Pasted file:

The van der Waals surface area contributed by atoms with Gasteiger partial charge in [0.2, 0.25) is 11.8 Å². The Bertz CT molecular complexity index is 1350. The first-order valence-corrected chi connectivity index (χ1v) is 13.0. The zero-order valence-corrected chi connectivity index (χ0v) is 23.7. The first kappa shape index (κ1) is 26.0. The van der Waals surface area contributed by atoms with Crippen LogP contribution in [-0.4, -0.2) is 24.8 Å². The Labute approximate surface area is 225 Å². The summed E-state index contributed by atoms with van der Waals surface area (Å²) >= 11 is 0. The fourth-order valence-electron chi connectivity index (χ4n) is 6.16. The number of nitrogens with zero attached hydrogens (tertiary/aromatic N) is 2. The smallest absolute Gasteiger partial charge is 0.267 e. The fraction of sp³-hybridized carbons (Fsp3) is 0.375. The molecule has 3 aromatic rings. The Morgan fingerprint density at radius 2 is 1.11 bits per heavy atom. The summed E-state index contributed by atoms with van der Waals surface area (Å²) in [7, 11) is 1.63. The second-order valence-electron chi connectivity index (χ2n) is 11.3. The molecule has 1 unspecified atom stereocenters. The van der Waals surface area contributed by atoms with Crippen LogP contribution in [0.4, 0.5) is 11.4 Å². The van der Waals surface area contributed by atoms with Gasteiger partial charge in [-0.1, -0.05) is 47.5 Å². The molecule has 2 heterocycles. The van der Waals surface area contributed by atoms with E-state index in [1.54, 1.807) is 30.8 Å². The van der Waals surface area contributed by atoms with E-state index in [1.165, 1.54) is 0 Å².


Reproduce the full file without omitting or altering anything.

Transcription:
The van der Waals surface area contributed by atoms with Gasteiger partial charge in [0.2, 0.25) is 11.8 Å². The Bertz CT molecular complexity index is 1350. The first-order valence-corrected chi connectivity index (χ1v) is 13.0. The zero-order valence-corrected chi connectivity index (χ0v) is 23.7. The first kappa shape index (κ1) is 26.0. The van der Waals surface area contributed by atoms with Crippen LogP contribution in [-0.4, -0.2) is 24.8 Å². The Labute approximate surface area is 225 Å². The summed E-state index contributed by atoms with van der Waals surface area (Å²) >= 11 is 0. The fourth-order valence-electron chi connectivity index (χ4n) is 6.16. The number of nitrogens with zero attached hydrogens (tertiary/aromatic N) is 2. The smallest absolute Gasteiger partial charge is 0.267 e. The fraction of sp³-hybridized carbons (Fsp3) is 0.375. The molecule has 3 aromatic rings. The Morgan fingerprint density at radius 2 is 1.11 bits per heavy atom. The summed E-state index contributed by atoms with van der Waals surface area (Å²) in [7, 11) is 1.63. The second-order valence-electron chi connectivity index (χ2n) is 11.3. The molecule has 1 unspecified atom stereocenters. The van der Waals surface area contributed by atoms with Crippen LogP contribution in [0.4, 0.5) is 11.4 Å². The van der Waals surface area contributed by atoms with Gasteiger partial charge in [-0.1, -0.05) is 47.5 Å². The molecule has 2 heterocycles. The van der Waals surface area contributed by atoms with E-state index in [1.54, 1.807) is 30.8 Å². The van der Waals surface area contributed by atoms with E-state index in [1.165, 1.54) is 0 Å².